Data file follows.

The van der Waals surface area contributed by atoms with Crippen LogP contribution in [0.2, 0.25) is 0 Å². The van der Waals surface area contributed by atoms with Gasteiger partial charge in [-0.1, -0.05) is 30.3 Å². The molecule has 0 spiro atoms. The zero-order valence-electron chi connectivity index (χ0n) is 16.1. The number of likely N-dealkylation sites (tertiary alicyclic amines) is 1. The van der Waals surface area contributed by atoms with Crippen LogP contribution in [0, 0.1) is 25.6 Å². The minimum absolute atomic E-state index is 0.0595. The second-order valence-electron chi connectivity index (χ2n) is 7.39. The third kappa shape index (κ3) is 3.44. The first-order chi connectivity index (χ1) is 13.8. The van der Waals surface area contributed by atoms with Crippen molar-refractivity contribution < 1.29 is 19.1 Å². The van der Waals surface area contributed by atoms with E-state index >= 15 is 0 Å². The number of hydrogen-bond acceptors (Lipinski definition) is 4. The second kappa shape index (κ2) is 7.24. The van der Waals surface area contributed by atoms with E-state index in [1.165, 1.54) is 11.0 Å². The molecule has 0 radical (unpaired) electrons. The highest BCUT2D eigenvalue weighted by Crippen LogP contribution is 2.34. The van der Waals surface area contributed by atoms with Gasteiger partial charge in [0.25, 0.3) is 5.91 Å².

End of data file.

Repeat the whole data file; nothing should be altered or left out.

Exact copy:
The van der Waals surface area contributed by atoms with Crippen LogP contribution in [0.2, 0.25) is 0 Å². The van der Waals surface area contributed by atoms with Gasteiger partial charge in [-0.1, -0.05) is 30.3 Å². The molecule has 0 spiro atoms. The zero-order valence-electron chi connectivity index (χ0n) is 16.1. The number of likely N-dealkylation sites (tertiary alicyclic amines) is 1. The van der Waals surface area contributed by atoms with Crippen LogP contribution in [0, 0.1) is 25.6 Å². The minimum absolute atomic E-state index is 0.0595. The second-order valence-electron chi connectivity index (χ2n) is 7.39. The third kappa shape index (κ3) is 3.44. The first-order chi connectivity index (χ1) is 13.8. The van der Waals surface area contributed by atoms with Crippen molar-refractivity contribution < 1.29 is 19.1 Å². The van der Waals surface area contributed by atoms with E-state index >= 15 is 0 Å². The number of hydrogen-bond acceptors (Lipinski definition) is 4. The second kappa shape index (κ2) is 7.24. The van der Waals surface area contributed by atoms with E-state index in [1.165, 1.54) is 11.0 Å². The molecule has 0 radical (unpaired) electrons. The highest BCUT2D eigenvalue weighted by Crippen LogP contribution is 2.34. The van der Waals surface area contributed by atoms with Gasteiger partial charge in [0.25, 0.3) is 5.91 Å².